The pandemic has triggered a fundamental rethink of every aspect of work. The Human Capital Era is upon us
The Covid pandemic has triggered a Great Reset: a re-calibration of every aspect of our lives. Perhaps the most significant has been in the nature and act of work.
Necessity accelerated the pace of digital transformation by decades. Organizations and leaders reluctant to honour workers with adaptable hours and work-from-home flexibility suddenly had no choice but to trust their people to get their jobs done – and they did. Front-line and often underpaid workers across dozens of industries endured daily risks to deliver fundamental services and, in the process, discovered and demanded their true economic value. As schools moved to virtual classrooms and daycare options evaporated, parents wearily juggled concurrent roles of worker, teacher and caregiver. And at the same time, a flood of headlines laid bare the brutality of systemic racism in policing, healthcare, education and myriad social and private services, catalysing critical conversations and long-overdue action to promote diversity, equity and inclusion.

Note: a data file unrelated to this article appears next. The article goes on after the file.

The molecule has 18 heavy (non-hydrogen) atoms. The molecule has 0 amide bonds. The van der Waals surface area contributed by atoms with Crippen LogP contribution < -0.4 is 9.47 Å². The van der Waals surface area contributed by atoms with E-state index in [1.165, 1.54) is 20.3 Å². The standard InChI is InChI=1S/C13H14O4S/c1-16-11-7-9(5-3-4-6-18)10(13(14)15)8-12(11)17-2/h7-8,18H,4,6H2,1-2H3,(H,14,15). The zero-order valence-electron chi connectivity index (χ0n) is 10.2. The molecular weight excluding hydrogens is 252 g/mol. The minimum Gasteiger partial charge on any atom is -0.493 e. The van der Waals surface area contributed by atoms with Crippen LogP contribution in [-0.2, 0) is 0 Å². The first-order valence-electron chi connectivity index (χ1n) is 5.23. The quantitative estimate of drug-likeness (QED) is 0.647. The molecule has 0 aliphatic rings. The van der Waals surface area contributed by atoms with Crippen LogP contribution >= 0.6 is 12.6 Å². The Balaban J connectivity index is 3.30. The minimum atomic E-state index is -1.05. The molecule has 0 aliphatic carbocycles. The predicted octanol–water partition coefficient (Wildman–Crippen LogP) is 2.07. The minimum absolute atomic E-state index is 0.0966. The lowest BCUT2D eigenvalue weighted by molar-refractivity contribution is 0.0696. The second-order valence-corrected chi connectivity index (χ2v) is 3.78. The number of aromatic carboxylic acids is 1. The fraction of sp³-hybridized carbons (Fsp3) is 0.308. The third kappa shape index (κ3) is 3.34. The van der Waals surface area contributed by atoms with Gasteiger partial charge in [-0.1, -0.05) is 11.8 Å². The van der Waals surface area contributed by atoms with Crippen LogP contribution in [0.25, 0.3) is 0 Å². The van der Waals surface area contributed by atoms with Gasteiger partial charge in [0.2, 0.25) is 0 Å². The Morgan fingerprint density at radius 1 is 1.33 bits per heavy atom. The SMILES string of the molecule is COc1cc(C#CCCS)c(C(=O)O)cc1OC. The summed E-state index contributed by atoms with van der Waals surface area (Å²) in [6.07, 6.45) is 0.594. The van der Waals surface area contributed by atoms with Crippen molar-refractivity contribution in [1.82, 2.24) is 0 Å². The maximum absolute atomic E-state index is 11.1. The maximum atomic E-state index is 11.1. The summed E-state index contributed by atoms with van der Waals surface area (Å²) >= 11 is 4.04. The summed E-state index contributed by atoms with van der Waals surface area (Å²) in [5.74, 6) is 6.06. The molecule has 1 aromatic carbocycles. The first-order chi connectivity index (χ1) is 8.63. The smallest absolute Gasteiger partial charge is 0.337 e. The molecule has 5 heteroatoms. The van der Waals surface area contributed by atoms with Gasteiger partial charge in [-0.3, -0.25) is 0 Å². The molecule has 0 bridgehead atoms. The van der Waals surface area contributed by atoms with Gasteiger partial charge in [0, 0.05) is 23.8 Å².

All of this unfolded in the context of a highly contagious and terrifyingly lethal virus that gutted jobs and restructured work. This interruption was real and painful to many workers. Yet now, in the third year of this global disruption, the Great Reset is giving workers new power and agency, not just in where and how they work, but most importantly why they work, ushering in what we describe as the Human Capital Era (see for example Heather McGowan’s article on Forbes.com, 11 May 2021).
In the Human Capital Era, workers are valued as an investment to be nurtured, rather than an expense to be managed. It is reshaping every aspect of the American workforce, and it demands we rethink everything from the demographic composition of the workforce, to how we measure the meaning and outcomes of work.
What’s changing? Simply, everything.
Our current structures of work, especially knowledge work, were designed in an age when men with few caregiving responsibilities dominated the workforce. The workforce of that era really put the ‘white’ in white collar jobs. Women in the workforce were an anomaly, and mostly in subservient roles. People of colour filled the ranks of blue-collar service workers.